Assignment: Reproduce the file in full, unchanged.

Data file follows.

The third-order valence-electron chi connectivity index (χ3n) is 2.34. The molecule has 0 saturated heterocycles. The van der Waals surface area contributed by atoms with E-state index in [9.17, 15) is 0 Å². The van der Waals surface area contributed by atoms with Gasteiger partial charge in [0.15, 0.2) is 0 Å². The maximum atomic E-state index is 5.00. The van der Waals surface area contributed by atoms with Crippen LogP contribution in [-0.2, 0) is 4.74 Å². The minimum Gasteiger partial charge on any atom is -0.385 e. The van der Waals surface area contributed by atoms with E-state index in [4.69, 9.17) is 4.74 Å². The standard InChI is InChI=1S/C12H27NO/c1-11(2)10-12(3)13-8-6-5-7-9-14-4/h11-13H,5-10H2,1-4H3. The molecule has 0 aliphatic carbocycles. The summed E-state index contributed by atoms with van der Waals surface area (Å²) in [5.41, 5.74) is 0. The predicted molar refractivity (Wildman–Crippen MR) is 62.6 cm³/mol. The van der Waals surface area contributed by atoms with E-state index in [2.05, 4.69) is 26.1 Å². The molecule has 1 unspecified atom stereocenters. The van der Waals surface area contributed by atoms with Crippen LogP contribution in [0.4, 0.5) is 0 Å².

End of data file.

The third-order valence-electron chi connectivity index (χ3n) is 2.34. The molecule has 0 saturated heterocycles. The van der Waals surface area contributed by atoms with E-state index in [9.17, 15) is 0 Å². The van der Waals surface area contributed by atoms with Gasteiger partial charge in [0.15, 0.2) is 0 Å². The maximum atomic E-state index is 5.00. The van der Waals surface area contributed by atoms with Crippen LogP contribution in [-0.2, 0) is 4.74 Å². The minimum Gasteiger partial charge on any atom is -0.385 e. The van der Waals surface area contributed by atoms with E-state index in [4.69, 9.17) is 4.74 Å². The standard InChI is InChI=1S/C12H27NO/c1-11(2)10-12(3)13-8-6-5-7-9-14-4/h11-13H,5-10H2,1-4H3. The molecule has 0 aliphatic carbocycles. The summed E-state index contributed by atoms with van der Waals surface area (Å²) in [5.41, 5.74) is 0. The predicted molar refractivity (Wildman–Crippen MR) is 62.6 cm³/mol. The van der Waals surface area contributed by atoms with E-state index in [2.05, 4.69) is 26.1 Å². The molecule has 1 unspecified atom stereocenters. The van der Waals surface area contributed by atoms with Crippen LogP contribution in [0.4, 0.5) is 0 Å².